Yellowknife’s only musical instrument shop has been feeling the rhythm of life under the pandemic slowdown.
The clientele at Fiddles and Stix Music Centre represents the fact that so many Northerners have been at home instead of at the work site since the pandemic and ensuing social lockdowns arrived.
“People definitely turn to music at a time like this,” said owner Jim White. “It wasn’t quite the bottom dropping out like we expected it might be. We never did actually have to close completely. Covid gave everyone who ever thought of doing anything for home recording an opportunity to do so.
“People decided ‘Oh, I’ve got this time maybe I’m going to learn to play guitar? Or ‘Maybe I’m going to learn to play piano?’ Or ‘I’m going to do my recording project that I’ve never had the time to do because I’ve been working so much.’”
As more local musicians hunkered down in their home studios and played, sales increased at Fiddles & Stix for traditional instruments like guitars and pianos and contemporary technology like USB recording devices.
That led to a shortage of certain items, namely digital recorders.
“(They) are in very short supply right now because of all the home recording going on. Right now a lot of the companies are a couple months behind. No one expected the business will increase in certain areas so that’s what’s happened with music,” White said.
The experience of White’s shop makes it stand apart as among the few retail businesses for whom Covid hasn’t been a very rough period.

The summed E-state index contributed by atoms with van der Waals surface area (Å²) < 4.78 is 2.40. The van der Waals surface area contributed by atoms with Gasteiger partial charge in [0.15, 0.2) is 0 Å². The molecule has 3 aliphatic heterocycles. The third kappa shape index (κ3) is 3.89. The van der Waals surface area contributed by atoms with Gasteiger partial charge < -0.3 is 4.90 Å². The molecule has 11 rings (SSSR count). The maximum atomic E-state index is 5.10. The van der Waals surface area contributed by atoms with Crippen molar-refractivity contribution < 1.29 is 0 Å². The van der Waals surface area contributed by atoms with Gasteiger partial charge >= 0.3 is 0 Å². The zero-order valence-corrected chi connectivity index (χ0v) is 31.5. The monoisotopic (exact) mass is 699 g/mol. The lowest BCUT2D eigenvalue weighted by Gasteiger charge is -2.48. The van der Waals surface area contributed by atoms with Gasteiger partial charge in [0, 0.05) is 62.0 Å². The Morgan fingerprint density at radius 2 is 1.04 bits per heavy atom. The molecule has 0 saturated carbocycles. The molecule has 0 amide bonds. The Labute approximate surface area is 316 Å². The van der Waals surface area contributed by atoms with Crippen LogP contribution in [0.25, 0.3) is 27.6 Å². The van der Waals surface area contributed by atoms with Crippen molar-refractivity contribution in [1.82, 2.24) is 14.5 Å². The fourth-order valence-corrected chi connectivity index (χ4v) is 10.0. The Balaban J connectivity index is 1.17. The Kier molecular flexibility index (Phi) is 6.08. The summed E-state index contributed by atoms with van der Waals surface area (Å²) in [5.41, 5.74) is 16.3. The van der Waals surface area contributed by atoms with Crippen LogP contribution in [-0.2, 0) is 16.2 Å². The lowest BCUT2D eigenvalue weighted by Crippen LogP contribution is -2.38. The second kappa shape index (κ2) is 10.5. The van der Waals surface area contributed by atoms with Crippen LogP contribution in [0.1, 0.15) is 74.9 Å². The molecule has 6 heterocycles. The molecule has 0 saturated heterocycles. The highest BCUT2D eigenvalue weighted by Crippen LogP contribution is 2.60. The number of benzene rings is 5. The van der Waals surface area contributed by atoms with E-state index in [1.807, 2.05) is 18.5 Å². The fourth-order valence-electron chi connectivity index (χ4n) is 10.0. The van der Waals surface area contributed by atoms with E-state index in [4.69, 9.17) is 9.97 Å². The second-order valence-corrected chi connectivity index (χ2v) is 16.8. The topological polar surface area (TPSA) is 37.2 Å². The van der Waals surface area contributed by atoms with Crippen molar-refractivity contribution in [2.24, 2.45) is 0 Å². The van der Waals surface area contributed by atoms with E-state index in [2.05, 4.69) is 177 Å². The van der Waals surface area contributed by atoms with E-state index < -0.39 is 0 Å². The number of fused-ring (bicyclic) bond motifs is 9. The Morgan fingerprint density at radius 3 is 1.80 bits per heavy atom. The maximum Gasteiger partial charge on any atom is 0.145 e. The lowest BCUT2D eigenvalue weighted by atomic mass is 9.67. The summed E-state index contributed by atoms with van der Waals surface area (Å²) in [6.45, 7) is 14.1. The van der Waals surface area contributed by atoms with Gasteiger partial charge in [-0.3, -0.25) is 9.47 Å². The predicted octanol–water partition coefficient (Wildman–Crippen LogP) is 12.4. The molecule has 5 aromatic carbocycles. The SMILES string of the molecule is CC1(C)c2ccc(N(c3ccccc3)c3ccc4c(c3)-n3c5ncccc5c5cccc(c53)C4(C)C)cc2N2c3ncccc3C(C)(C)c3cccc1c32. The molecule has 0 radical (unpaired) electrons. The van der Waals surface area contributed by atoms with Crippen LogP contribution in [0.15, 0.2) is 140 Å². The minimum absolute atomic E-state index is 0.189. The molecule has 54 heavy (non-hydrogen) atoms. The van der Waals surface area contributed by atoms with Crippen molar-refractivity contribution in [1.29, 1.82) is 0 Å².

In fact, in his 26 years of owning Fiddles and Stix, he says the shop has faced harder times in situations unrelated to pandemics.
“We’ve had worse years. A lot of that had to do with people switching to online ordering and with the smartphone we really noticed a change in business. And the effect of (ordering from) Amazon too,” he said.
White calls the business performance of the past six months “level” because there has been less foot traffic, but the customers who did come in knew what they were looking for, and sales rose.
Other areas of the business experienced a drop.
The shop’s in-person guitar lessons for 60 to 70 students that ran five days a week ended when students stopped coming after the end of March Break.
The guitar teacher tried to shift to an online model of teaching music but White said they didn’t work out.
“I just don’t think that really works for most people. Just like I don’t think school online can work for a lot of people. You have to be really disciplined.”
The loss of the lessons represented a monthly revenue drop of about 10 per cent, White said.
Even though sales have been higher, they haven’t always kept up with supply shipments of home-recording technology due to some companies in southern Canada shutting down or operating with fewer staff members.
“As far as people calling up about their orders, I have to tell them ‘sorry about that. it’s taking a bit longer.’ That’s never fun telling your customers why it’s slow. And I have no control over it. And sometimes they don’t care. But people are understanding.”
White is taking his situation one month at a time and hopes that after students go back to school in a few weeks he might be able to start up the music lessons again in November.
“If things continue to progress we hopefully will feel comfortable restarting the lessons. As long as we’re case-free. Hopefully we’ll get back to some type of normal life the next few months.”